- Assistant Professor
- University of Utah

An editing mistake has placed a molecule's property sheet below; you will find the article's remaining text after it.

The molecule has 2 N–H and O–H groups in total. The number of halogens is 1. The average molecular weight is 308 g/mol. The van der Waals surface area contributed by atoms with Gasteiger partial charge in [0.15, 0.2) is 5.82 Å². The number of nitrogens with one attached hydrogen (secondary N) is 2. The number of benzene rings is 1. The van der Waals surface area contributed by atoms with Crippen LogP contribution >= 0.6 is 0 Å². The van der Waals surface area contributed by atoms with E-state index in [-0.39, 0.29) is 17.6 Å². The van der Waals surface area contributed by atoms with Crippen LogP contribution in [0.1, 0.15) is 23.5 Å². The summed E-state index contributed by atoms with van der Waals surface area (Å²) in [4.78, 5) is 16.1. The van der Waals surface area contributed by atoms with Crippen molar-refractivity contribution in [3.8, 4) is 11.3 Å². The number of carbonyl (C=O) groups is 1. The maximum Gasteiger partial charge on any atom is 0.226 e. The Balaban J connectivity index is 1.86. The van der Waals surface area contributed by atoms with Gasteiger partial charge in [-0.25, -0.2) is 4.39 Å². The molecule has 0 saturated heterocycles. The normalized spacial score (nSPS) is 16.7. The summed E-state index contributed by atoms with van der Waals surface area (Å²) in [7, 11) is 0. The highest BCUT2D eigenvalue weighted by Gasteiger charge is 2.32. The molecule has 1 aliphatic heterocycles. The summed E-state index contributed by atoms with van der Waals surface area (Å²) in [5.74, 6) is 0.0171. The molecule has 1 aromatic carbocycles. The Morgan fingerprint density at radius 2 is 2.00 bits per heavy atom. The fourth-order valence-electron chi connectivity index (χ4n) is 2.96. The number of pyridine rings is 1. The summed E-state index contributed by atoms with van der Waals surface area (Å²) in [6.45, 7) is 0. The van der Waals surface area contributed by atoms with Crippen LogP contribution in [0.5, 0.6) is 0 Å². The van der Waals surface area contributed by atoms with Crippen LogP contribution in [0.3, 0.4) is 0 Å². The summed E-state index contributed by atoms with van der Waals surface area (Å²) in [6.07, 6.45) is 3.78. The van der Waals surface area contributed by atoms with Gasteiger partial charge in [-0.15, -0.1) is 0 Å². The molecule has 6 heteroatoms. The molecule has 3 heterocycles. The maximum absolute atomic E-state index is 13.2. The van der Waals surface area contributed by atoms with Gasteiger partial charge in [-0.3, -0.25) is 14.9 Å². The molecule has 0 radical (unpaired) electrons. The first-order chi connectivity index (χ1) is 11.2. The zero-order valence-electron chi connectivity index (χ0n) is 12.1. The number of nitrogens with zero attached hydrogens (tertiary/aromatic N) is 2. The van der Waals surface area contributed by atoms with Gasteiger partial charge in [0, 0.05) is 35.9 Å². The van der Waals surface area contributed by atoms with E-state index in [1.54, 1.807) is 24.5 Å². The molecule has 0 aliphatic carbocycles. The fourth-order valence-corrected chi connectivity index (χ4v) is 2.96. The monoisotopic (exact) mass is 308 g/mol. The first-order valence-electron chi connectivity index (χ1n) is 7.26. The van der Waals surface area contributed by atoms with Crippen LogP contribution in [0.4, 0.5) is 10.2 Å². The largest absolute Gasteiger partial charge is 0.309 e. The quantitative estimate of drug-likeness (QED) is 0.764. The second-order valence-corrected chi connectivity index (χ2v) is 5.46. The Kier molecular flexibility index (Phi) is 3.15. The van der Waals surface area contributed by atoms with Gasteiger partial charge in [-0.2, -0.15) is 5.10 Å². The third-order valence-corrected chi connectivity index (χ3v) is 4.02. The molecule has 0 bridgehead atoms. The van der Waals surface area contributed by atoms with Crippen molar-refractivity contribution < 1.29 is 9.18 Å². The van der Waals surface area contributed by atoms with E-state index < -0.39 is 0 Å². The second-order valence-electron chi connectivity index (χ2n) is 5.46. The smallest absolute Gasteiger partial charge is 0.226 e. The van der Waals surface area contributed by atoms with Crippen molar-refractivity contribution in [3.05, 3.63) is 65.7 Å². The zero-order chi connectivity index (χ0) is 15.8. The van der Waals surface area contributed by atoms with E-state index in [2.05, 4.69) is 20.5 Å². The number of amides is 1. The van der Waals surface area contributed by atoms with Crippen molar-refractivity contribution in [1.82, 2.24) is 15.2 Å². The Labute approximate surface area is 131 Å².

This study traces the encounter of art and information in the politicized art practices that emerged in Brazil during the most violent decade of its twenty-one-year dictatorship (1964-1985). It examines how visual artists adapted to censorship is an important facet of understanding civilian resistance to authoritarian regimes, as much a pressing concern of society during the 1970s as in the present. By focusing on systems and information theory, this approach investigates artistic production as belonging to a more comprehensive network of social spheres, including the specific circumstances surrounding censorship, the local conditions of art production, and the influence of international discourses as they were modified for the particularities of the Brazilian national context.